Thursday, January 29, 2009

Tell her what she's won, Bob

I won, I won, I won!

No, not the lottery. A fancy set of body washes, silly!

I frequently satisfy my need to daydream about girly things - and let my mind escape the confines of this all-male work environment - by reading blog sites. One of them, The Frisky, is written by snappy, fashionable, gossipy women (a most entertaining trifecta to be sure), and I'm truly addicted to it. And every so often, I'm compelled to comment on a posting. Like their blurb on the rumor that Jessica Simpson doesn't wash her stanky hair. Hey, I went a year without using shampoo, and my hair was shiny and smelled like flowers. Honestly! So, I scribbled down a little comment and hit the Submit button. Imagine my surprise when they wrote to thank me for one of the favorite comments of the week! Hurrah!!

Maybe one day, it'll pay (in cold hard cash, natch!) for me to inflict my nonsense thoughts upon the world. Til then...Congratulations, skeddy! :)

Thursday, January 22, 2009

Visualize This!

So. Tell me what my desk looks like. Go on. I know you've pictured it in your head as you've read emails, chats, and/or blogs from me :)

I thought I'd snap a couple of pictures of where I sit each day so that you can have a more descriptive picture in your head. The only things missing from the pictures are my (currently raven-colored) curly mess of a hairdo and my fingers flying on the keyboard, causing my coworkers to question my typing speed, ha!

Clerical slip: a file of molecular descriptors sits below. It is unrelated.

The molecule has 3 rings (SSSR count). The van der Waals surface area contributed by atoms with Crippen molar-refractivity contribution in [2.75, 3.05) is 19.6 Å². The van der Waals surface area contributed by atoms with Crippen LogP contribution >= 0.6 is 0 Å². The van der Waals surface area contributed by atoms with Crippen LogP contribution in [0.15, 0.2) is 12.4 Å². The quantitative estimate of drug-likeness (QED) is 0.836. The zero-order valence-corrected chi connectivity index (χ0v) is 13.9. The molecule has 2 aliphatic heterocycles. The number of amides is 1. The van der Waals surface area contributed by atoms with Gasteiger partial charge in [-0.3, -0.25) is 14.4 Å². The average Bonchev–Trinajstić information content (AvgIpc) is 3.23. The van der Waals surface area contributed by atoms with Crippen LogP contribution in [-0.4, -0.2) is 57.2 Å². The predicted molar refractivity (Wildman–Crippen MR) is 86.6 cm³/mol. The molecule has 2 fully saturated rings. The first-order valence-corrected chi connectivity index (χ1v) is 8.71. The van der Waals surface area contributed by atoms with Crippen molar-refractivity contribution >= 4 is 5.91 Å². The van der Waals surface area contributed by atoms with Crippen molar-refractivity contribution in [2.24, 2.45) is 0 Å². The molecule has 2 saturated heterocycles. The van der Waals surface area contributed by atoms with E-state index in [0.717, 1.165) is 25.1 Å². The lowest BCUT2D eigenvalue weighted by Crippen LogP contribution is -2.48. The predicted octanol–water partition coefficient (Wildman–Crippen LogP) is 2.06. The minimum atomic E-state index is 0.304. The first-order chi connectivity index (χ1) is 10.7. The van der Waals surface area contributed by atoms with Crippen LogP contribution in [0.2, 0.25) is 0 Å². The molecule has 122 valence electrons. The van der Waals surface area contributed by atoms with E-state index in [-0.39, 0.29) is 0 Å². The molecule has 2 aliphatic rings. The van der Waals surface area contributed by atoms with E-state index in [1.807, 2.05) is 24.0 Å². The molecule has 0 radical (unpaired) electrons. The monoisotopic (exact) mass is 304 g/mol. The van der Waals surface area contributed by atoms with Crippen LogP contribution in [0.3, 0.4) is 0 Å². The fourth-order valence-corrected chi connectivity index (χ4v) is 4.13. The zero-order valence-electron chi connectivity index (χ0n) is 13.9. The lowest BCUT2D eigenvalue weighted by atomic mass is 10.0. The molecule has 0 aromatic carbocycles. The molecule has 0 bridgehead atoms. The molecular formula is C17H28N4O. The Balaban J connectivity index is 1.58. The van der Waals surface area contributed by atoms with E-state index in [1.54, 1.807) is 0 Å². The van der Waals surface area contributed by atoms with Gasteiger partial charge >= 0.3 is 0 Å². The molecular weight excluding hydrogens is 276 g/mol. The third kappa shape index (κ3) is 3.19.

Tuesday, January 20, 2009

Are there rules for wishing?

Tonight marks the second time that Brian and I have wished on a wishbone together. The first was after Thanksgiving this year. Tonight's came from a chicken I roasted for Sunday's dinner. Both times, we wished, pulled, and the top joint section flew off. There was no lopsided result so that someone could claim victory. There was no joint splitting down the middle to allow both our wishes to come true. The joint just completely flew off into the air and we were both left standing with the wishbone legs.

We claim that, after twice in as many months, it must mean that both our wishes will come true. Do any of you know if the "rules" to breaking wishbones apply? I've googled to no avail...sigh...

Cooking with Sara: A Recipe for Ego

Any of you who have spent much time with me know that I tend to be more self-deprecating than egotistical. Unless...I'm gushing about how spectacularly yummy my chocolate chip cookies are.

It all began way (way, way) back in high school when I needed material for a demonstration/how-to speech. I opted for making chocolate chip cookies - talk about ample visual aids and something I at least knew a smidge about before doing any research. As part of said research, I experimented with all kinds of recipes and read about different baking techniques. All this researched resulted in the perfect chocolate chip cookie. Perfect for me, that is. I won't claim that anyone else will like my version of the old standby, but hey, if you do, I'll like you that much more ;)